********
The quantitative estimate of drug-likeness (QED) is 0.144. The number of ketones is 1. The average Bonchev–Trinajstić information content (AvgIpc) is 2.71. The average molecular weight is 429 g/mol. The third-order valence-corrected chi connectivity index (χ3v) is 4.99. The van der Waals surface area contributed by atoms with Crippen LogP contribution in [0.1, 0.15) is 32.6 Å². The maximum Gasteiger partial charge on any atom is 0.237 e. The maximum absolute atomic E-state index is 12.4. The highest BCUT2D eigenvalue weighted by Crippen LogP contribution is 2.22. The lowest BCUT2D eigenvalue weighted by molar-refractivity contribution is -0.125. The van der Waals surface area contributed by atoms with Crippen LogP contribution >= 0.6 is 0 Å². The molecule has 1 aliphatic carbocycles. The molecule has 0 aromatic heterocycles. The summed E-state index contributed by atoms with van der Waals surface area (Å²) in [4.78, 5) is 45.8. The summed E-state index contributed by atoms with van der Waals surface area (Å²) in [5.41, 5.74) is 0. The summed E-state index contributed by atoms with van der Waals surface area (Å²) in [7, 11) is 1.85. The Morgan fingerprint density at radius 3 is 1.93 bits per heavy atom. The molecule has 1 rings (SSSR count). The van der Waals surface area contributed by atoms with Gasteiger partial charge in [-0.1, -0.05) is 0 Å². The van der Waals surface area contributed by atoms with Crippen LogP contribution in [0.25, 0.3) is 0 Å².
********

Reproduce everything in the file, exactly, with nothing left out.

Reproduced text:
The quantitative estimate of drug-likeness (QED) is 0.144. The number of ketones is 1. The average Bonchev–Trinajstić information content (AvgIpc) is 2.71. The average molecular weight is 429 g/mol. The third-order valence-corrected chi connectivity index (χ3v) is 4.99. The van der Waals surface area contributed by atoms with Crippen LogP contribution in [0.1, 0.15) is 32.6 Å². The maximum Gasteiger partial charge on any atom is 0.237 e. The maximum absolute atomic E-state index is 12.4. The highest BCUT2D eigenvalue weighted by Crippen LogP contribution is 2.22. The lowest BCUT2D eigenvalue weighted by molar-refractivity contribution is -0.125. The van der Waals surface area contributed by atoms with Crippen LogP contribution >= 0.6 is 0 Å². The molecule has 1 aliphatic carbocycles. The molecule has 0 aromatic heterocycles. The summed E-state index contributed by atoms with van der Waals surface area (Å²) in [4.78, 5) is 45.8. The summed E-state index contributed by atoms with van der Waals surface area (Å²) in [5.41, 5.74) is 0. The summed E-state index contributed by atoms with van der Waals surface area (Å²) in [7, 11) is 1.85. The Morgan fingerprint density at radius 3 is 1.93 bits per heavy atom. The molecule has 1 rings (SSSR count). The van der Waals surface area contributed by atoms with Gasteiger partial charge in [-0.1, -0.05) is 0 Å². The van der Waals surface area contributed by atoms with Crippen LogP contribution in [0.25, 0.3) is 0 Å².